Larger groups make this easier to see mob mentality is often used as and example or excuse for behaviour. But the individuals act. Then for empaths suffer guilt afterwards.

      Its i powerful dynamic not diminishing its effects. Remorse can get the worse of crimes mitigated after all.

    3. Thanks, interesting response.

      I think feelings like embarrassment and remorse are really good tools for improving social performance. It's as though our brains recognise that our actions had a suboptimal outcome and the feeling - being a form of pain - stirring motivated us not to make the same error again. The truck of to not get stuck in the pain but to continue through it and he'd the lesson.

  5. I'm amazed by the comments I read here. While the people "seem" intelligent, they all seem to be unable to accept, deal with, and enjoy the hand they've been dealt.
    Suck it up, live your life, and quit crying about who you are!
    The world does not respect whining crybabies!

  6. In a fairytale an unusual haunted attraction had been built: a psycho mansion. Paying visitors were advised to "please disturb the psychopaths!". A door with a do not disturb-sign led in to a room with peculiar looking people sitting around a table, pale doll-looking women & men with triangular faces and shark eyes sat there. As soon as the visitor came in they all rose and surrounded the guest, resembling owls. "-So, you think you belong with us?" one hissed. "-Finally some entertainment.." one of the dollwomen giggled..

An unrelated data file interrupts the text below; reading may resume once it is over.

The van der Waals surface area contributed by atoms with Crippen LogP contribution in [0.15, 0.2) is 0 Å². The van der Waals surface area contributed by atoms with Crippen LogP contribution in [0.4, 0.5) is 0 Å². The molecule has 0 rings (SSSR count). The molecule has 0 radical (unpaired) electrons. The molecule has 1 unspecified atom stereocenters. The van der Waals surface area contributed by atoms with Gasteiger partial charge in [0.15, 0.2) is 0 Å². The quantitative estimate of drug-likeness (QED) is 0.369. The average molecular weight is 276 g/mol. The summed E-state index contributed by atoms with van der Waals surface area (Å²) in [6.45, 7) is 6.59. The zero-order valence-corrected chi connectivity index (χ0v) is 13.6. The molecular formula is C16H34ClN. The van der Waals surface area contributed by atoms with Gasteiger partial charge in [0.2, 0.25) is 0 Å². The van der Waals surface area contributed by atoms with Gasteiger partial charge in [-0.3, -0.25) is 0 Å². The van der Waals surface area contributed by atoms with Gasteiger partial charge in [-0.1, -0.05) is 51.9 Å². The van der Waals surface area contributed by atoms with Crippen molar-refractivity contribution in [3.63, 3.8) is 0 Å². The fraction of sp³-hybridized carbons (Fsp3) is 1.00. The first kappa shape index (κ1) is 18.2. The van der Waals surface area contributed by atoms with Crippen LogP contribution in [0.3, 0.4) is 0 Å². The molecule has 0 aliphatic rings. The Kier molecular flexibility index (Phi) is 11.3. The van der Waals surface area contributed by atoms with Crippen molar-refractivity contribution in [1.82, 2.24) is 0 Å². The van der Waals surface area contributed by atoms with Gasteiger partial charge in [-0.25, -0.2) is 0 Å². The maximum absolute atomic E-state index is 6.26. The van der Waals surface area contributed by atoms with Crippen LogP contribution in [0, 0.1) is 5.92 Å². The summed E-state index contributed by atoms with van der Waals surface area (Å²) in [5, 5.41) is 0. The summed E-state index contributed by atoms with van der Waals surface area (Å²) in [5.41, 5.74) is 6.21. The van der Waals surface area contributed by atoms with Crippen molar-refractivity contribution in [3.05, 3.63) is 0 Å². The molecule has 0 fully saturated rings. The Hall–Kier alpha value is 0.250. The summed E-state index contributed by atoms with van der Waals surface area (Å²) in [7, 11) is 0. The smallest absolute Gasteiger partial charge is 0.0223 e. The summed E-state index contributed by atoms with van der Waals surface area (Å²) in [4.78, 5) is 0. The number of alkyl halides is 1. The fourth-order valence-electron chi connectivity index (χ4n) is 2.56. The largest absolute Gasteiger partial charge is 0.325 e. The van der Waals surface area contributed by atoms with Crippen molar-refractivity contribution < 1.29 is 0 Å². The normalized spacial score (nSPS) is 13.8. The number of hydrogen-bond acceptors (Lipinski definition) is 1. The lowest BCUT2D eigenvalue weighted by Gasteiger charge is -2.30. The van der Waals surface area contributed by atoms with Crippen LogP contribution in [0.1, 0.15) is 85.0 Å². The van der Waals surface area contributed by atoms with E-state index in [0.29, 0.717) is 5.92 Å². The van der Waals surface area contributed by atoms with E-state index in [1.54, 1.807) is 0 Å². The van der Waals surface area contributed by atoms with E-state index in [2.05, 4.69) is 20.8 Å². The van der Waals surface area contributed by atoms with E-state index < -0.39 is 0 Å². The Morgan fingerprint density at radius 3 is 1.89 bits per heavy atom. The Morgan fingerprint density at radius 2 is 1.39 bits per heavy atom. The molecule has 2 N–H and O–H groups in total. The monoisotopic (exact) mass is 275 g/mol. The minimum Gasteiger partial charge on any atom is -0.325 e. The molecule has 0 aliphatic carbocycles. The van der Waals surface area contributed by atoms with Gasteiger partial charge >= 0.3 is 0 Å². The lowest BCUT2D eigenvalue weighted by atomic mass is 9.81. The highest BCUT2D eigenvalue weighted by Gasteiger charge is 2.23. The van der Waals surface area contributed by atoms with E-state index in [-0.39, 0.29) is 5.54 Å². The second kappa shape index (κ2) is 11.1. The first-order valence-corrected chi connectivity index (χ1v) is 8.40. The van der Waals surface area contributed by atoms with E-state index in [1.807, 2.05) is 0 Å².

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  7. He always seems to respond to stuff I write with a twist to hurt me.

    Is that a common pattern?

    Is there anything self-generative? Or is it always like a warped, angry mirror?

    I'm not trying to be rude, I'm curious. He's blocked me everywhere now, and I guess he'll go quiet here too. I'm sad, but I suppose over time I will learn I can't get what I want and my brain will let go.